How to Enjoy a Weekend of Las Vegas’ Secret Hiking Scene

How to Enjoy a Weekend of Las Vegas’ Secret Hiking Scene

When people think of Las Vegas, the neon-soaked Strip and jingling of slot machines come to mind. But step just outside the city and there’s a trove of natural gems to be discovered. When you schedule your appointment to see a Road Chief at our Silver State Showroom consider adding to your visit one of our favorite natural stops you’ll find nearby.

You can also do all these trips with your Road Chief as well. Do you feel ready for an adventure? Head an hour east to the Red Rock Canyon Scenic Drive. The 13-mile drive includes a smattering of hike-able trails and (depending on the time of year) an abundance of wildflowers. Be sure to take it slow, because the road is one way—if you miss something, you won’t be able to turn around.

Then, cruise up to Mount Charleston for a hike. You can stop at Kyle Canyon Picnic Area along the way for a lunch prepared in your Road Chief’s galley, and then head off to either Fletcher Canyon or Mary Jane Falls. Ponderosa pines, white fir, aspen and mountain mahogany abound. You may even spot the rare Mt. Charleston blue butterfly and since it’s usually about 20 degrees cooler on Mt. Charleston its the perfect spot to escape the desert heat.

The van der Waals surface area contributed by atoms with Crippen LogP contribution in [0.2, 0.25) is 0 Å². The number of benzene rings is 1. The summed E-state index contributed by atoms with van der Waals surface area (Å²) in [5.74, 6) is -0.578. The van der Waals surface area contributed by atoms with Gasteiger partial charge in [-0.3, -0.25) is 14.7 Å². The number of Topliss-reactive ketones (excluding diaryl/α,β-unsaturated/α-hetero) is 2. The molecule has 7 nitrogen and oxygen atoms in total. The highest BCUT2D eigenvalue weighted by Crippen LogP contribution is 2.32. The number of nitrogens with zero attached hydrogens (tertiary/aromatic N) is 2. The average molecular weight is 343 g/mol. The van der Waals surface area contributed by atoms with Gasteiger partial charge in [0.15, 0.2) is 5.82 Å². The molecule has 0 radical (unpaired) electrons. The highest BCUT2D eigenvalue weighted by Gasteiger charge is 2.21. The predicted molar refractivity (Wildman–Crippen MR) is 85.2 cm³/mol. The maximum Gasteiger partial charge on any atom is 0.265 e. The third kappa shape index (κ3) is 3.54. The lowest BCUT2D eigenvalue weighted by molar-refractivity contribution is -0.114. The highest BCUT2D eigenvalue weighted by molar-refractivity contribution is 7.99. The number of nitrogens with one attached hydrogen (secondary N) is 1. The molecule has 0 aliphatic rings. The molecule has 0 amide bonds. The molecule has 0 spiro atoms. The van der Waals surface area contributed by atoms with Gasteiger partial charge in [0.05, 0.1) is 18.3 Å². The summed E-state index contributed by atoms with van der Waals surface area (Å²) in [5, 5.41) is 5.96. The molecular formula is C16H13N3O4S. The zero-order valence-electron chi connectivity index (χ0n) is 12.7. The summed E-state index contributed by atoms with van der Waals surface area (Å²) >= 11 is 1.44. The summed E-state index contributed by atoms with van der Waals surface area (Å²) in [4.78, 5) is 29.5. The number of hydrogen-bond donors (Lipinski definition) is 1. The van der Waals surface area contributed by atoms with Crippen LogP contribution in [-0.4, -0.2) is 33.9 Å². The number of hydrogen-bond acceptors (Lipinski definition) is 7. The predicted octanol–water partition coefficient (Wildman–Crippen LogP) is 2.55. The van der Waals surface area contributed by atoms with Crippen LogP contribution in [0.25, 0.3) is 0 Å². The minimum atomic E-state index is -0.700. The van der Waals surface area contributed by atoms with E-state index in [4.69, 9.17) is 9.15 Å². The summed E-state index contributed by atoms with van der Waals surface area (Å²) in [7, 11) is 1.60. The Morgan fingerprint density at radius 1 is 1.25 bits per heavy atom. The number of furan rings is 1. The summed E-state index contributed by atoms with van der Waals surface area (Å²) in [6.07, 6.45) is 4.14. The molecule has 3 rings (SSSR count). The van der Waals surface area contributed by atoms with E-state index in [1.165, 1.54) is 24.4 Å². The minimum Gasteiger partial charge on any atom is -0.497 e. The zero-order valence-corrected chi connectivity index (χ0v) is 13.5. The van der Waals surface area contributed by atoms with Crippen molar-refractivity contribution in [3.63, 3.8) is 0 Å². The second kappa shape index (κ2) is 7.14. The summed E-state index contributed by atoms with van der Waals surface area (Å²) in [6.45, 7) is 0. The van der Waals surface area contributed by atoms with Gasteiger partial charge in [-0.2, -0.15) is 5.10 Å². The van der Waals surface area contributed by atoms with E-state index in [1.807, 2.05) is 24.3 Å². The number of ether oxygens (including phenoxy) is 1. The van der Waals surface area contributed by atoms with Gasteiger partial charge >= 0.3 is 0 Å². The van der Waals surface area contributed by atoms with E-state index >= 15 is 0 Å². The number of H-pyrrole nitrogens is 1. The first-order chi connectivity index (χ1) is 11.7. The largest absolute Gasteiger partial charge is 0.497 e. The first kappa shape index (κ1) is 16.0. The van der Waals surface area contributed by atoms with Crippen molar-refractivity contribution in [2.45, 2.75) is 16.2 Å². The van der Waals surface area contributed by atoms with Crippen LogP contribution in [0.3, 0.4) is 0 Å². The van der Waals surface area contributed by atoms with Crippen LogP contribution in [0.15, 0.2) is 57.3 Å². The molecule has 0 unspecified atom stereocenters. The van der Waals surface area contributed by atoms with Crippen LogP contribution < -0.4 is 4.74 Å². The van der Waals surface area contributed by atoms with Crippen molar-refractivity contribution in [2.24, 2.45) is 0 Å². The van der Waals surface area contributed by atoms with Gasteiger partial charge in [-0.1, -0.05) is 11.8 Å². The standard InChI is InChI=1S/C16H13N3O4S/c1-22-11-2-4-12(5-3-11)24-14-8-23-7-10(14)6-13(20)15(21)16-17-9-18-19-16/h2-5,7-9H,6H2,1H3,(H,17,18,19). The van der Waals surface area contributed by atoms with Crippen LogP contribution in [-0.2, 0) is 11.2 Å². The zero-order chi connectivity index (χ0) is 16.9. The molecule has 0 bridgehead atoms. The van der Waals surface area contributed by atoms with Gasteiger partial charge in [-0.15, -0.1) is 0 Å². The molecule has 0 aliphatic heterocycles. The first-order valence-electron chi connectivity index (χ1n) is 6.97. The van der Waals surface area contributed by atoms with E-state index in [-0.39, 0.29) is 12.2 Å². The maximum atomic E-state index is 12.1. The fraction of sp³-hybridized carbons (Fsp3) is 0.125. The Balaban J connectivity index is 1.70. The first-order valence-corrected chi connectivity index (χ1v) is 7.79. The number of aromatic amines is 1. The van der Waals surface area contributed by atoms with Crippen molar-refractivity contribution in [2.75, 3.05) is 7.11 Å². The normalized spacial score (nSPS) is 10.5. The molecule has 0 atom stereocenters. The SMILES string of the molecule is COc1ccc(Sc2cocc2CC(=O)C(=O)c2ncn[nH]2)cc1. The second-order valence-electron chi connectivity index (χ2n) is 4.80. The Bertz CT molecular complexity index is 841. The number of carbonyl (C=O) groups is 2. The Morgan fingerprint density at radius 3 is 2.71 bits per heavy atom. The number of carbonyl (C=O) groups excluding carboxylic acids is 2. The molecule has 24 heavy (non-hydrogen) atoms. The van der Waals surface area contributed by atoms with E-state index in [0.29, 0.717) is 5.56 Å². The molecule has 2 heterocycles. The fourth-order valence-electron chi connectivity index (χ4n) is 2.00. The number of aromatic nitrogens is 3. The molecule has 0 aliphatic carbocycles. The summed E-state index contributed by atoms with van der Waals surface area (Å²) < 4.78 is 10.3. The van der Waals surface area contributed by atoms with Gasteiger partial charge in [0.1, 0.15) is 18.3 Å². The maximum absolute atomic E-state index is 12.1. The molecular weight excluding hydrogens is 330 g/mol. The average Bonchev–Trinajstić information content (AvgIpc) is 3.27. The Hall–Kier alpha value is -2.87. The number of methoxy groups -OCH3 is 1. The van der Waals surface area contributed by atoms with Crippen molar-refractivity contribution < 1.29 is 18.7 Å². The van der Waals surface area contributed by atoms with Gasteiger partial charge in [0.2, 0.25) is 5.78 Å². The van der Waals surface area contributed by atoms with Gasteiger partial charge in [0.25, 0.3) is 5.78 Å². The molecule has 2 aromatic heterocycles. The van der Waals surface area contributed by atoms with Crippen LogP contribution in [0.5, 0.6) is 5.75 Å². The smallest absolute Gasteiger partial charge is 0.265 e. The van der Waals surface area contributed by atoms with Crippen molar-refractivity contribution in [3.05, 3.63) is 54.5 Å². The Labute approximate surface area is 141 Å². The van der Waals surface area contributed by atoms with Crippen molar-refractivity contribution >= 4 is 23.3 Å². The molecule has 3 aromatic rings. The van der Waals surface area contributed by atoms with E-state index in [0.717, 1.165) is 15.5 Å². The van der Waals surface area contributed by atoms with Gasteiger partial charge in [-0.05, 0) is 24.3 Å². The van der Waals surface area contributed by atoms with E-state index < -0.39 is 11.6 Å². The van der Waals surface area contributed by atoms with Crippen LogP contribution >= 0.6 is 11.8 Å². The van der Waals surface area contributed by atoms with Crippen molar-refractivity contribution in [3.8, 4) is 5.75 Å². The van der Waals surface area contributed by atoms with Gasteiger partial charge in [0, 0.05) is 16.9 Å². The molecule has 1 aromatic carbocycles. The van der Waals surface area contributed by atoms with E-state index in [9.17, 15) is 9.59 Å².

When you’re ready for a change of scenery, there are 40,000 acres of Aztec Sandstone waiting for you at the Valley of Fire National Park. Camp at Atlatl Rock Campground is on of our favorites. Many of the sites have electric and water hookups. From there, follow the road north to the ancient petroglyphs of Atlatl Rock. Continuing along the road, you’ll come to the Petrified Logs Loops trailhead, where the remnants of 225 million-year-old trees are visible. Moving deeper into the park, you’ll find trailheads for Mouse’s Tank, a natural basin containing more prehistoric petroglyphs, and Rainbow Vista, which offers a panoramic view of the park. The unmarked but spellbinding Pink Canyon is also worth visiting (coordinates: 36°28’47” N 114°31’36” W). Finish your exploration with an easy hike to the the jaw-dropping Fire Wave. These 150-million-year-old sand dunes have hardened into red and white zebra-striped rocks.

Spend the night in the park, and head out the next morning to Lake Mead. The striking landscape is a complete change of scenery from the red rocks of the Valley. Explore Hoover Dam, cruise along the scenic North Road and keep your eyes open for bald eagles and desert bighorn sheep.

Kind regards,
Geneva Long
Bowlus Road Chief

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